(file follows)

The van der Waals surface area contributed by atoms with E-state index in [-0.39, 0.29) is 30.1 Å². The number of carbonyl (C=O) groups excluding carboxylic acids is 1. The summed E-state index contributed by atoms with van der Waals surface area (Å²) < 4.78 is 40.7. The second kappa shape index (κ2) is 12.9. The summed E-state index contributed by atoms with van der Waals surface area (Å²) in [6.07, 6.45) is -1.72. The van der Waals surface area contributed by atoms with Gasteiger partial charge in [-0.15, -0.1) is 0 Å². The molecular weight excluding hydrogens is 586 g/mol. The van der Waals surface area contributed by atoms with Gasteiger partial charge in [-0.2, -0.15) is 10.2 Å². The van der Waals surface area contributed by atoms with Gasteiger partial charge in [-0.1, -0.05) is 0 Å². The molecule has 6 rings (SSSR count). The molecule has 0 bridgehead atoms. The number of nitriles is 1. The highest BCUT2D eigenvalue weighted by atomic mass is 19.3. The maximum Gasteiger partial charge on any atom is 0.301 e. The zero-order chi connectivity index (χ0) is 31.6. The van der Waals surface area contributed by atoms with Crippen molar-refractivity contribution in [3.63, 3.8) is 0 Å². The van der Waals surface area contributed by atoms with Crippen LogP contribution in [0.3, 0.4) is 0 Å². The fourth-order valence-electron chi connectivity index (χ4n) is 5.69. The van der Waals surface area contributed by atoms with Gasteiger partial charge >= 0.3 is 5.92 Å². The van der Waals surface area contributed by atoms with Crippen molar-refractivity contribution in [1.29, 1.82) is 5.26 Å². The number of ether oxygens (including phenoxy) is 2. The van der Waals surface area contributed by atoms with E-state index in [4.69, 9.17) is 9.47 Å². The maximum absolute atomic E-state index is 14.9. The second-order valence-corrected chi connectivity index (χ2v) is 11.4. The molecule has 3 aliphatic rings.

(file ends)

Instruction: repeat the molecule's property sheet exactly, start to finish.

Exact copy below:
The van der Waals surface area contributed by atoms with E-state index in [-0.39, 0.29) is 30.1 Å². The number of carbonyl (C=O) groups excluding carboxylic acids is 1. The summed E-state index contributed by atoms with van der Waals surface area (Å²) < 4.78 is 40.7. The second kappa shape index (κ2) is 12.9. The summed E-state index contributed by atoms with van der Waals surface area (Å²) in [6.07, 6.45) is -1.72. The van der Waals surface area contributed by atoms with Gasteiger partial charge in [-0.15, -0.1) is 0 Å². The molecular weight excluding hydrogens is 586 g/mol. The van der Waals surface area contributed by atoms with Gasteiger partial charge in [-0.2, -0.15) is 10.2 Å². The van der Waals surface area contributed by atoms with Gasteiger partial charge in [-0.1, -0.05) is 0 Å². The molecule has 6 rings (SSSR count). The molecule has 0 bridgehead atoms. The number of nitriles is 1. The highest BCUT2D eigenvalue weighted by atomic mass is 19.3. The maximum Gasteiger partial charge on any atom is 0.301 e. The zero-order chi connectivity index (χ0) is 31.6. The van der Waals surface area contributed by atoms with Crippen molar-refractivity contribution in [3.63, 3.8) is 0 Å². The van der Waals surface area contributed by atoms with Crippen LogP contribution in [0.3, 0.4) is 0 Å². The fourth-order valence-electron chi connectivity index (χ4n) is 5.69. The van der Waals surface area contributed by atoms with Gasteiger partial charge >= 0.3 is 5.92 Å². The van der Waals surface area contributed by atoms with Crippen molar-refractivity contribution in [1.29, 1.82) is 5.26 Å². The number of ether oxygens (including phenoxy) is 2. The van der Waals surface area contributed by atoms with E-state index in [4.69, 9.17) is 9.47 Å². The maximum absolute atomic E-state index is 14.9. The second-order valence-corrected chi connectivity index (χ2v) is 11.4. The molecule has 3 aliphatic rings.